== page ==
The capital of France is in high Security alert once more. Tuesday early morning, for the second consecutive night, drones were seen in the city skies near sensitive sites such as the American Embassy. The French police reported that on the second night, drones were seen five times between 22pm and 1am, local time, near the Place de la Concorde, not far from the American Embassy, ​​along the river Seine, the Eiffel Tower and some of the gates of Paris.

The areas are pretty much the same where the remote controlled devices had flown the day before, from midnight until 6am.

The first drones were seen a day after France announced a military reinforcement within the international coalition, that has bombed several positions of the Islamic State in Iraq.

According to a local police source, an investigation is being done, in order to find the responsables for this drone flights. The French law prohibits the unauthorized overflying in public spaces, and those who do it risk a fine of up to 75,000 euros and a year in prison. Paris is under extensive security measures after the terrible terrorist attacks in January, against the newspaper Charlie Hebdo satirical and a kosher supermarket products, were more than 17 innocent people were killed. Late January, the palace of the Elysee had been flown by a drone, and had also been recorded flight of these devices elsewhere, some of them near nuclear facilities.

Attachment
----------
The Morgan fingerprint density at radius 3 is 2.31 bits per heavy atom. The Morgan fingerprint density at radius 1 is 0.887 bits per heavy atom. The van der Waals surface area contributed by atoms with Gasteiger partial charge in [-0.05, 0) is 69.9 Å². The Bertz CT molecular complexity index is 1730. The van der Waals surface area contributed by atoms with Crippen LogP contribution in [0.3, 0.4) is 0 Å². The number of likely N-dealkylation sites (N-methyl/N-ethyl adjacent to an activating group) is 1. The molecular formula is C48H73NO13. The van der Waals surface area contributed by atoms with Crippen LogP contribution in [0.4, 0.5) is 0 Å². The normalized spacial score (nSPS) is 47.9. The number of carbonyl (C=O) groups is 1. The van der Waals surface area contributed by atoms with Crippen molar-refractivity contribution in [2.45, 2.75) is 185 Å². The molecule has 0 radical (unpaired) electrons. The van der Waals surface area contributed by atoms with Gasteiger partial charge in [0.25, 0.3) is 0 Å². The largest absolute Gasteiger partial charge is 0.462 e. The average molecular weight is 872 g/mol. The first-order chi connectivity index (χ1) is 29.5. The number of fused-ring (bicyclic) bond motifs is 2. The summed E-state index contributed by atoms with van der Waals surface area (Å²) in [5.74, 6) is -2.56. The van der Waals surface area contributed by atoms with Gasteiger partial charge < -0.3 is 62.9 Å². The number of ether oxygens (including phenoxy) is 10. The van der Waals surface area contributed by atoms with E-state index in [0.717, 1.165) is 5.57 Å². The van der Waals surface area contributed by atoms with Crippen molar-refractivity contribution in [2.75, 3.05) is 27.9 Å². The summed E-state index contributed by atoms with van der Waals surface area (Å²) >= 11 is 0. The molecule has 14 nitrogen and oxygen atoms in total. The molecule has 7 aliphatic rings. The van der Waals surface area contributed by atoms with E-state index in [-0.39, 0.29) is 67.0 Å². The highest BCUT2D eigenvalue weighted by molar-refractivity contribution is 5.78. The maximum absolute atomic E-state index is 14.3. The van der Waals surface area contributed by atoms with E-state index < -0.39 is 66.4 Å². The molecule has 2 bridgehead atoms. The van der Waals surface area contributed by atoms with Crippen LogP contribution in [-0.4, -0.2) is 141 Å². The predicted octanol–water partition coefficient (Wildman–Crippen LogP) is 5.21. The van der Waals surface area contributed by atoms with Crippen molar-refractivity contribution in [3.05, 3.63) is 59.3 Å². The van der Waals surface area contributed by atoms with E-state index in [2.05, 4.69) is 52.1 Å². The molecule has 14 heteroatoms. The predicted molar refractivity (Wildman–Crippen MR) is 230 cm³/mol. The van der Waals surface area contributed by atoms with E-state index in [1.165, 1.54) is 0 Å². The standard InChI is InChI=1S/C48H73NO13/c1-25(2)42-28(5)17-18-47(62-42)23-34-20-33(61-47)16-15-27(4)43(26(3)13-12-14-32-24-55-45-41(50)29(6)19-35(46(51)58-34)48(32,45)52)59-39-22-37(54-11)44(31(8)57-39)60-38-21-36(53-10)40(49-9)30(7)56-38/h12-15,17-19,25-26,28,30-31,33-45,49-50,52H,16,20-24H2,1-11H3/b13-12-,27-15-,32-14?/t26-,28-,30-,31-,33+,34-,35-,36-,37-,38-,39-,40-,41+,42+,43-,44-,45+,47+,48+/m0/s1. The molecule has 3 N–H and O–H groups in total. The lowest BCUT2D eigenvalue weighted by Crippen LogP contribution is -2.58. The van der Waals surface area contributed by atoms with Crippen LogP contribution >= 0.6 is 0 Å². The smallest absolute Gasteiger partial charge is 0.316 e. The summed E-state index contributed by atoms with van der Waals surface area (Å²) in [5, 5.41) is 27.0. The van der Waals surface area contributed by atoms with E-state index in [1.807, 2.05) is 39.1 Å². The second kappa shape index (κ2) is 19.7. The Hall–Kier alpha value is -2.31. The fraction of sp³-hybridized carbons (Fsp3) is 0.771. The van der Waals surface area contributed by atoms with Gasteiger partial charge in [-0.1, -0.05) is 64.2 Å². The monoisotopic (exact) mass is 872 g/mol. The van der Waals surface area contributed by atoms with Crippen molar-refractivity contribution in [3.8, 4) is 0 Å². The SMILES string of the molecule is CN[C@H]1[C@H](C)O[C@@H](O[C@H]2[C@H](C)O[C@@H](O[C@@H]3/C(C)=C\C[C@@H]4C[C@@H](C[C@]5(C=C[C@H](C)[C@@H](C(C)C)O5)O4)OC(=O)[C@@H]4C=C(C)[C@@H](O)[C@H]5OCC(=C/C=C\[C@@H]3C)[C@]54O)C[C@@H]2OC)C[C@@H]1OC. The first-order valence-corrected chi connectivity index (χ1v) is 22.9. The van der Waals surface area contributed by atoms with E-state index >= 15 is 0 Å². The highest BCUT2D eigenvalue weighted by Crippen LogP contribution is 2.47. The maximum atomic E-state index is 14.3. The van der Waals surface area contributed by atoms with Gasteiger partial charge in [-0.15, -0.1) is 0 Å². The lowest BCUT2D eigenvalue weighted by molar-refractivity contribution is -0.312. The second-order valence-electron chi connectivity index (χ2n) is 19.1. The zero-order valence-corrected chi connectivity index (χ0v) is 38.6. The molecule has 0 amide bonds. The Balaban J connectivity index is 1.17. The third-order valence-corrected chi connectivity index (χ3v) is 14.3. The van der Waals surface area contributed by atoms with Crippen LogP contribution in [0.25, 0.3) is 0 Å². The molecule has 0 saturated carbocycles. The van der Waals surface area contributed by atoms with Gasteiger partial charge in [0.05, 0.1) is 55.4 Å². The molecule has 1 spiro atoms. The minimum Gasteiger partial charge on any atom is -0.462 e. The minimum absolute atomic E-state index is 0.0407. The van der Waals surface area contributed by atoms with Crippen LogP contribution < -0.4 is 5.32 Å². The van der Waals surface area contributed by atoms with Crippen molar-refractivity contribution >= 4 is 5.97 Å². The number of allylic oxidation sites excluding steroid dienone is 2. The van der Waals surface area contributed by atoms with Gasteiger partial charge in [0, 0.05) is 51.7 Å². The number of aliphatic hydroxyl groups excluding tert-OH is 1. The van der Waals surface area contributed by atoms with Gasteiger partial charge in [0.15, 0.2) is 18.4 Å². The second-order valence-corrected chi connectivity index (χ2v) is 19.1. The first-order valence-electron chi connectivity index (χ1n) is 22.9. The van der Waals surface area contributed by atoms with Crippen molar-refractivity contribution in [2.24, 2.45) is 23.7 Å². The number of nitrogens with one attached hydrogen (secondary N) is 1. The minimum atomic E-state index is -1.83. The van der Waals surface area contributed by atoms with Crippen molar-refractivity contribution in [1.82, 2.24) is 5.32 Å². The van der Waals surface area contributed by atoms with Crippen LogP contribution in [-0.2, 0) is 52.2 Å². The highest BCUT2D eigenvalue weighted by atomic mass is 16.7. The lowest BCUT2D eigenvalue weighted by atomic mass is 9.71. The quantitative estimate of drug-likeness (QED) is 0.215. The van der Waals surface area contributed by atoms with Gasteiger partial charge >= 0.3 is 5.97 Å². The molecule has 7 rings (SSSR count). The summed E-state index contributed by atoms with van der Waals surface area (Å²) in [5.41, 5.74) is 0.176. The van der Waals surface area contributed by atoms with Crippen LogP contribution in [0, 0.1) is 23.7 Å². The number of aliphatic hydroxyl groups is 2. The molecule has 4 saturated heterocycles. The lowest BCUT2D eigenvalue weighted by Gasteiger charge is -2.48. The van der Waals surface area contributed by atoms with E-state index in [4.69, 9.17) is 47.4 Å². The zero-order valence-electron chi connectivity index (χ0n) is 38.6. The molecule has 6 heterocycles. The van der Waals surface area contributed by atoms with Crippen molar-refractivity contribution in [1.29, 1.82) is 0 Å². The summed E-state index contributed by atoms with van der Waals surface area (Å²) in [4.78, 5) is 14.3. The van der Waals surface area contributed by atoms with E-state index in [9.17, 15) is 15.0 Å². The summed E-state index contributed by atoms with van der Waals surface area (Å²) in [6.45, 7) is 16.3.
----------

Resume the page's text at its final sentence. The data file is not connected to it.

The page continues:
One of the most disturbing cases happened in late January, when small aircrafts were detected flying over the area were four nuclear submarines are anchored, in Brest, in an area which, theoretically, is the most supervised in Paris. In November, three people were detained for questioning, after they have been seen to fly a drone near the nuclear power plant in Belleville-sur-Loire, in the center of the country, revealing themselves to be just "young people passionate about model airplanes," according to Le Parisien.

Among the various episodes of this kind, this was the only one where the drone driver were identified, according to the French press.

Security forces and experts recognize that the novelty of such events requires new approaches and more means of action. "The police doesn't know what to do, their lost" noted Christophe Naudin, a security air expert. "We must find, by 2020, an adequate response, before malicious people to find a criminal application for the drones," he added in an interview with Le Figaro.